The moment Container Linux was updated and almost broke our fleet

The value proposition offered by Container Linux by CoreOS (Red Hat / IBM) is its ability to perform automated operating system updates thanks to its read-only active/passive /usr mount point, the update_engine, and Omaha. This philosophy (“secure the Internet“) allows system administrators to stop worrying about low-level security patches and helps define a clear separation of concerns between operations and applications.

In practice, the update_engine periodically pings the configured CoreUpdate server, and upon finding a new available version of Container Linux, downloads and installs it to the passive partition, which is then marked as the active partition for the next boot. We note that CoreUpdate does not send updates to all the online nodes at once, but spreads their release over several hours/days. After that, a few strategies exist to apply the update, the most common being locksmith‘s etcd-lock which restarts up to n servers simultaneously. The second most frequently used mechanism, which ships by default in Tectonic, is the container-linux-update-operator. It is designed to orchestrate the necessary reboots at the Kubernetes layer, draining the workloads present on the nodes, one by one.

Because quite a few of our applications do not play well with restarts (e.g. slow warm-ups, costliness of re-initializing data streams and manual algorithm restarts required), we had disabled locksmith and never installed the container-linux-update-operator. However, we wouldn’t completely refuse punctual updates, for instance when spinning up new instances or executing rare manual reboots, and therefore kept the update_engine enabled (wcgw?).

On October 24th, CoreOS released a new version (1855.5.0) on their Stable branch, which our nodes downloaded and installed to the passive partition, waiting for manual reboots to switch over. As we were working on other projects at the time and were not making any active changes to our Kubernetes infrastructure, we hadn’t started any new clusters/instances for a little while. A few days later, one of our engineers started the process of upgrading to Kubernetes 1.12, and noticed that some of the test nodes were rebooting unexpectedly from time to time – weird, but okay; it might be related to some other changes. The following night, another of our engineers got paged because one of our production nodes started to flip between Ready / NotReady states. Just a single node out of the entire pool – we can simply take it out for now and investigate during working hours.

We’ve had some instance restart on us in the past, either because the underlying cloud-provider’s host died, or because of some irritating panics related to the VM’s network stack implementation. But this time, the node was continuously restarting. Obviously, the logs didn’t show anything, and the pstore was empty. We provisioned a new server: same symptoms. We noticed that it was the very first Container Linux with this version we were running, and therefore started a server with 1855.4.0 instead – problem “solved”. The CHANGELOG looks pretty slim, just a git and a kernel update. We don’t use git, and the restarts hella look like panics.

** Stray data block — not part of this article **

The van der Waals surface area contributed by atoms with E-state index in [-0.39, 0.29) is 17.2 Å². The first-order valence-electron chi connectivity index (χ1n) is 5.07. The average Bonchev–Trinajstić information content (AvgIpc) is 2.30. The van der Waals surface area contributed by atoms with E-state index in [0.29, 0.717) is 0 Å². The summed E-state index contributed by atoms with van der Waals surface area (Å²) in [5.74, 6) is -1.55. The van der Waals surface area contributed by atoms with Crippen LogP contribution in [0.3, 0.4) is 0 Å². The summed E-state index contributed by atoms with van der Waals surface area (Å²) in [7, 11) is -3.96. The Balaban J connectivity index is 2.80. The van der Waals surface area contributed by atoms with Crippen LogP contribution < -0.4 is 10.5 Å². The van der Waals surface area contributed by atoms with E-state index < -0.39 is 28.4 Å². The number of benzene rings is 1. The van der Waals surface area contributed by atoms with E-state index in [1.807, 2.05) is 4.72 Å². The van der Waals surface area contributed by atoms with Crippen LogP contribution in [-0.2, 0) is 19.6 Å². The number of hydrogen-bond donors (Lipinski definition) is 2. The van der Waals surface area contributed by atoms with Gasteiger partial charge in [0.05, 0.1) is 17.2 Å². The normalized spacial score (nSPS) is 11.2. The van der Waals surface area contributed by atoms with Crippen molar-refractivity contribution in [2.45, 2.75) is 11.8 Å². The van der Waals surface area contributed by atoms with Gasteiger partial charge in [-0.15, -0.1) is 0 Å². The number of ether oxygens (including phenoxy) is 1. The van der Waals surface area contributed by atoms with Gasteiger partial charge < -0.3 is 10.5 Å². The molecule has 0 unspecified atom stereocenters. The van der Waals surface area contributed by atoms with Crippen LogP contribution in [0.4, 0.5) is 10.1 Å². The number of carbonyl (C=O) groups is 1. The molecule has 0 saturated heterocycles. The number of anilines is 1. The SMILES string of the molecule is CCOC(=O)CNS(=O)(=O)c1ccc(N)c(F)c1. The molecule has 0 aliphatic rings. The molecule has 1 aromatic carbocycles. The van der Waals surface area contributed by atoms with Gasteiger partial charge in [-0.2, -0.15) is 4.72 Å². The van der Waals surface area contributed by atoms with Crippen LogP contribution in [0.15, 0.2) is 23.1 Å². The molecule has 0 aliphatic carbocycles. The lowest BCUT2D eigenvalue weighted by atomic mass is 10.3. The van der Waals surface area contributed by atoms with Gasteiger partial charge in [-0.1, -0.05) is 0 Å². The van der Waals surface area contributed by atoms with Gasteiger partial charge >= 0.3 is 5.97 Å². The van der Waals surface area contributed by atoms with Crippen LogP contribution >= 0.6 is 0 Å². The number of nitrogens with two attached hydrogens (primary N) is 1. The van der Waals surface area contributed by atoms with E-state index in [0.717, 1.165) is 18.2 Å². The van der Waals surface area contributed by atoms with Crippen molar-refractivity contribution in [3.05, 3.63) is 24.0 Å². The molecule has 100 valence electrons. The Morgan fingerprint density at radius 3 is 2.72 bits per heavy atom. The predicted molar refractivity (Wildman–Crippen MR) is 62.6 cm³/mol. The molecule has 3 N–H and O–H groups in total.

After a little bit of digging, we got our hands on a panic dump. From there, a basic Google search answered our questions: Crash with latest v4.14.73 in netif_skb_features. Of course, our Kubernetes nodes use sch_netem in some instances, for very specific packets. We could seldom notice the issue with our in-development 1.12 cluster, as those specific packets rarely flow. However, on production, those packets are rapidly transmitted as soon as Kubernetes starts our workloads, causing the nodes to panic immediately. This evidence would seem to indicate that sch_netem may not be tested as part of the Linux Kernel release. Since our misadventure, a kernel patch has been submitted upstream, yet to be released in Container Linux.

Pegging new nodes to Container Linux 1855.4.0, then disabling the update_engine everywhere and forcing all existing nodes to continue booting on their currently active partitions, prevented the issue from spreading any further. A good way to catch potential issues early on at this layer would be to run different node pools subscribed to different channels (Stable, Beta, Alpha).

Now, here is the thing: If we were using locksmith as the update coordinator (like we would in the etcd-cloud-operator if it was enabled), because the failure only appeared ~1min after the node started, the update would certainly have been marked as successful, and locksmith would have proceeded to update other nodes, catastrophically leading to cluster-wide panic hell in no time. By the time we diagnosed the root cause, every single node had the new kernel version installed and ready-to-go pending reboot. The issue may not have spread too far with the container-linux-update-operator though, as the local update agent container has to start for at least a few seconds, in order to report a successful update.

The is not the first time unexpected issues appear out of Container Linux upgrades. As minimal as Container Linux is; as well tested as the Linux kernel is; and as exciting as automated updates are; any untested changes to a line of code can cause serious havoc. Tectonic, CoreOS’ distribution of Kubernetes, shares the same philosophy, but with a much more complex system to update – and I once was at CoreOS, responsible for shipping downstream those updates developed by dozens of very talented engineers. Red Hat / IBM‘s successors of those products will likely follow the same principle, which is awesome, but requires great care from everyone – nothing is magic.

(Proofreading: Evan Ricketts)

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